Blake Bartlett: Yeah, and I think what comes through to me in that, that's a great example because a customer that's been with you for six years, it's really easy to assume that they're up to speed on everything that you're selling and everything that you have to offer and all the best ways to use your platform. But assuming in that case is both a disservice to the customer as well as to yourself, the seller. And so instead of assuming, being curious and saying, again, going back into, even for a customer that's been here for six years, " What are you doing today? What are the specific challenges today?" And being aware that, hey, maybe we didn't have a capability a few years ago when you signed up. We now have a capability. Are you using it? Are you using it to its full extent? Are you getting the full business value? There's always a next phase of what you can learn from a customer and the value that you can provide. So that's what's coming through to me, and that not assuming and instead clarifying, being curious, asking the follow up question, and really finding what's that kernel of pain and what's that kernel of opportunity.
Chris Degnan: And in this environment also showing them how they can save money. I mean, I think even if it's on your own platform and there's a better way that they can do it cheaper, faster, do you know what, you establish credibility by doing that. If you go in and say, " Hey, my product can run faster when you do it this way and you don't have to pay us any more money," well geez, they appreciate that. They'll give you opportunity to earn more business in the future for sure because you built this trusting relationship.
Blake Bartlett: And the other thing that I think is coming through in how you're talking about it, and I think this is always a good thing, but especially at a difficult macro environment, you do need to be curious and curious about the customer's pain, but are you settling for and stopping at more of a generic pain, or are you getting really, really specific? And I think going towards specific pain is where you find the specific opportunity for that specific account to get that specific budget that they may or may not want to send your way. It does remind me of listening to a couple of interviews that you'd done about the early days of Snowflake. So obviously very different environment, very different time of the company, but the specific pain that you were focused on is obviously there was existing vendors in the market. A lot of people were using Redshift. And so instead of just saying, " Hey, we're better than Redshift," it was, " Here's the three specific things that you're probably having pain with with Redshift, is that true or is that not true?" And really going down to those tactical level, getting into the weeds, getting into the details, and then selling against that pain, here's how we solve that specific pain. That's always valuable, but especially now because of the recessionary dynamics.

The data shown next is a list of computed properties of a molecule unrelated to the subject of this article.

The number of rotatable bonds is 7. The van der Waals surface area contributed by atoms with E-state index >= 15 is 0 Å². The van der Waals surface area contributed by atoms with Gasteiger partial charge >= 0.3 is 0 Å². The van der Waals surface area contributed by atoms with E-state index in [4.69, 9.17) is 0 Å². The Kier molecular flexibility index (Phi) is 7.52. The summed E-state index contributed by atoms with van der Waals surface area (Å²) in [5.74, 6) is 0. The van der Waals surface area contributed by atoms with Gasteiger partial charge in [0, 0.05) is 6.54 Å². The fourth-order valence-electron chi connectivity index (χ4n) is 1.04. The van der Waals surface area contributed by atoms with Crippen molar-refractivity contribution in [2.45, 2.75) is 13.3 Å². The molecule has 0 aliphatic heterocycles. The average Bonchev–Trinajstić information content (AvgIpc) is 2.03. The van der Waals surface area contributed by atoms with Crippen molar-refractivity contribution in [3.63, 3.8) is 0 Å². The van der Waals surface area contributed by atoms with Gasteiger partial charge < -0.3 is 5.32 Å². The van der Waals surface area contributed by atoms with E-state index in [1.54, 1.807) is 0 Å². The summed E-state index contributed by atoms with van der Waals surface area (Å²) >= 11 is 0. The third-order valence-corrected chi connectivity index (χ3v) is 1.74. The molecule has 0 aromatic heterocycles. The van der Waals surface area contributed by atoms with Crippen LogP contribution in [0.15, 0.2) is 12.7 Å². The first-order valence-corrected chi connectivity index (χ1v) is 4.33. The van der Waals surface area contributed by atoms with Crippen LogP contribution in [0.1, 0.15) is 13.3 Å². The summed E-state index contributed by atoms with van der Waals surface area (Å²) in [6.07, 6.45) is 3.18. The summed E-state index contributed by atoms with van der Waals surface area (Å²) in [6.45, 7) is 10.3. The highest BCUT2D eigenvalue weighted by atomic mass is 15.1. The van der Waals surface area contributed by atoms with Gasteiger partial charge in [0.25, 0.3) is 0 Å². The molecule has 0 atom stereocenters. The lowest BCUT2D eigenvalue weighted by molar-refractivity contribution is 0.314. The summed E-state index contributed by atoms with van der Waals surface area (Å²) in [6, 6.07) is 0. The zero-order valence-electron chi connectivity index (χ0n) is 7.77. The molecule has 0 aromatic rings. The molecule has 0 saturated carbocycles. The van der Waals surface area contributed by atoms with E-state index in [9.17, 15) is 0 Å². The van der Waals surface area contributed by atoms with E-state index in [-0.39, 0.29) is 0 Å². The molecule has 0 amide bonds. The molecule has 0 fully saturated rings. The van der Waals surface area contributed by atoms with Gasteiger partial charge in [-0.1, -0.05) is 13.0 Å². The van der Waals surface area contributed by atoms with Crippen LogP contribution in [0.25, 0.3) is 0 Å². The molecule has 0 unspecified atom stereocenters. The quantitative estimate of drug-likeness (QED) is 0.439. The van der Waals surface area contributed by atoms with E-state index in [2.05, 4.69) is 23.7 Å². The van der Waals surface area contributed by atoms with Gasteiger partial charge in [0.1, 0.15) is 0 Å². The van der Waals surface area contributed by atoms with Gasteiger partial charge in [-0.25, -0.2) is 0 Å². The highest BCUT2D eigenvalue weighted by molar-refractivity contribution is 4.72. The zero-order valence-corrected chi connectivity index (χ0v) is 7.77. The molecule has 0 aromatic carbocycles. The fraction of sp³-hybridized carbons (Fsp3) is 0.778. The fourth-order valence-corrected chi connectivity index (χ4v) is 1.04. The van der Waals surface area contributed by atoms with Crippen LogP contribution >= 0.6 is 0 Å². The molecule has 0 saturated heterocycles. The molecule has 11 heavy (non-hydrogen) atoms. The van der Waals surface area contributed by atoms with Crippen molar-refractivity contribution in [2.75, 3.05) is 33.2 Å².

Chris Degnan: Yeah, the silly example is it's going to have a beer with your buddy at a bar and you kind of pony up to the bar and you have your first beer and you're saying, " How's life?" And they're saying, " Great." And then you actually have a second beer and you kind of say, " Well really, how's life?" And then all of a sudden they unload on you. When I walked into the market with Snowflake, Redshift had already been in the market for a year. We had no website, no customers to speak of. And so I would walk in and I would show a customer a demo and they'd say, " Wow, that's really cool," but really cool doesn't get you the next meeting. Really cool doesn't get them to try the technology. As I found out, because we'd walk out of a sales call and we'd be high fiving saying, " Yeah, they thought that was really cool and we got something." Well geez, you know what? Then they would ignore my emails or my phone calls. What I then had to hone in on is, okay, you have this semi- structured data that you put in one platform, you transform it and load it into your Redshift. Well, we can do that all inside of Snowflake a lot faster and cheaper. Let me show you how. Don't trust anything I say, let's do a small pilot on my dime and I'll save you time and money if you do this. And sure enough, in fact, I was just talking to one of our first sales reps last night, and that's really what we were talking about, is finding that single pain was around JSON. And who knew, that's what kept Snowflake alive for our first probably 100 customers for our probably first two years. And that's a meaningful thing. You need to find that real pain. Otherwise it's like, " Yeah, that sounds neat, but I have a lot of things to do in my day job. I'm not going to go do that." I think that's like today, I'm on the receiving end of a lot of sales calls, prospecting calls, and people are like, " Hey, do you have 15 minutes?" For what? What value are you going to provide me?